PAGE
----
Volume 10 (Fall 2015)

Alexis Rhone Fancher



                  a cento from the book by Joan Didion, 1970

1. Pretty good, she heard herself say after only the slightest pause.

She felt nothing.

She tried to straighten a drawer, and abandoned it.

I missed a transition, he said finally.

2. She had at last done something that reached him, but now it was too late.

Some people resist, he said.

The water in the pool was always 85 degrees and it was always clean.

Some people don't want to know.

3. For days during the rain she did not speak out loud or read a newspaper.

What am I supposed to do, he had said before he left the house.

I mean we could definitely stand a few giggles.

4. A few days later the dreams began.

You're lying in water and it's warm and you hear your mother's voice.

In the past few minutes he had significantly altered her perception of reality.

She said that it was not too cold.

5. What in fuck am I supposed to do?

His voice was measured, uninflected, as if he had been

saying the words to himself all night.

6. She leaned against the padded elevator wall and closed her eyes.

How much do you want it, he used to say.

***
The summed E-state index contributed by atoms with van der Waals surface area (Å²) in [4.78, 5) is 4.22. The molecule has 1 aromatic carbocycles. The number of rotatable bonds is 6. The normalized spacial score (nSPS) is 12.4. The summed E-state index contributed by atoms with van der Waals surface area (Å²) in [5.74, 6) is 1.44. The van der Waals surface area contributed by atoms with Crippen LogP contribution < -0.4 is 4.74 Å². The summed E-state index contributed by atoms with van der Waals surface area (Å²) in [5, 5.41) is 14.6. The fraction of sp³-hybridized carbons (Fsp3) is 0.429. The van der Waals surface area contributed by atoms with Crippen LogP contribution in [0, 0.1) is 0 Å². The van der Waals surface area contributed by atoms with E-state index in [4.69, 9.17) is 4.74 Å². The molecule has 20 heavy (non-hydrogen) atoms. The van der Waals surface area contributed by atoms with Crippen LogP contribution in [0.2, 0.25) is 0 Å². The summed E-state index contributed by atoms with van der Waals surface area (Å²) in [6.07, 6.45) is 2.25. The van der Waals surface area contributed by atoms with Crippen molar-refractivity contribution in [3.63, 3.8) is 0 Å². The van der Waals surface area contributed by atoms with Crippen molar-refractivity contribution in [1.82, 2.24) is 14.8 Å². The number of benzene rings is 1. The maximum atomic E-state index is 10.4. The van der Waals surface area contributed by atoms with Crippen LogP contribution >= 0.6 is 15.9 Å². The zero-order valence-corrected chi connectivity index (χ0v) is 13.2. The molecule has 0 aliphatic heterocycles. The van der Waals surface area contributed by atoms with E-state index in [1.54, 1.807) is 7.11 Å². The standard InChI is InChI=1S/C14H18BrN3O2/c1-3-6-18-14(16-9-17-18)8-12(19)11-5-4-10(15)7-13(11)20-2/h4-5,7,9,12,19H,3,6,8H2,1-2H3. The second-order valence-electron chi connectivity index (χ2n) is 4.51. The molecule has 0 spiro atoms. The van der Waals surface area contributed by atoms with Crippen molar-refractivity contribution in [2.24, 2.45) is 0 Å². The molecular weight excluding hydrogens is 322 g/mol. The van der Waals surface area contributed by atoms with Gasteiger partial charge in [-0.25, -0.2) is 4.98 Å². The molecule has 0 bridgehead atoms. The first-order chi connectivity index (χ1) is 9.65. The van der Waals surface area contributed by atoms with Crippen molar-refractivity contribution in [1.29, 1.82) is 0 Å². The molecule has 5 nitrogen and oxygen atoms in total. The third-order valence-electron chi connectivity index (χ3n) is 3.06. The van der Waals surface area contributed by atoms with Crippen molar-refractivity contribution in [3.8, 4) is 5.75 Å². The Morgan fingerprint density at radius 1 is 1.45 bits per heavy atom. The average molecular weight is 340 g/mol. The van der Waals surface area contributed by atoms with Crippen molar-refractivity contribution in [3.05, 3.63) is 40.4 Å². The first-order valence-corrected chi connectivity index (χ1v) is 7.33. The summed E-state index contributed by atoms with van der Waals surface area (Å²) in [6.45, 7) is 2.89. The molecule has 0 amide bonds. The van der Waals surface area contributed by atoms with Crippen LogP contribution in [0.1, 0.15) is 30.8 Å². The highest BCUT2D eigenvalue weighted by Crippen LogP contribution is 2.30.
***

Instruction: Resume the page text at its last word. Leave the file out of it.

7. Do you think he talked to God?

I mean do you think God answered?

Alexis Rhone Fancher is the author of How I Lost My Virginity To Michael Cohen and Other Heart Stab Poems (Sybaritic Press, 2014). You can find her work in Rattle, The MacGuffin, Fjords, Broadzine!, Slipstream, H_NGM_N, The Chiron Review, Menacing Hedge, Ragazine, Cactus Heart, Carbon Culture Review, The Literary Underground, and elsewhere. Alexis is Photography Editor of Fine Linen Literary Journal, and poetry editor of Cultural Weekly, where she also publishes "The Poet’s Eye," a monthly photo essay about Los Angeles.

On Libations: I’ve been a Campari and tonic - tall with lime - drinker since my first visit to Italy in my early

twenties. It’s very refreshing, and I like the mix of bitter and sweet, the tang of the tonic; the tart of the lime. If that is unavailable (more often than not), I order Jack Daniels, neat. Water back. Reminds me of my second ex-husband. Go figure.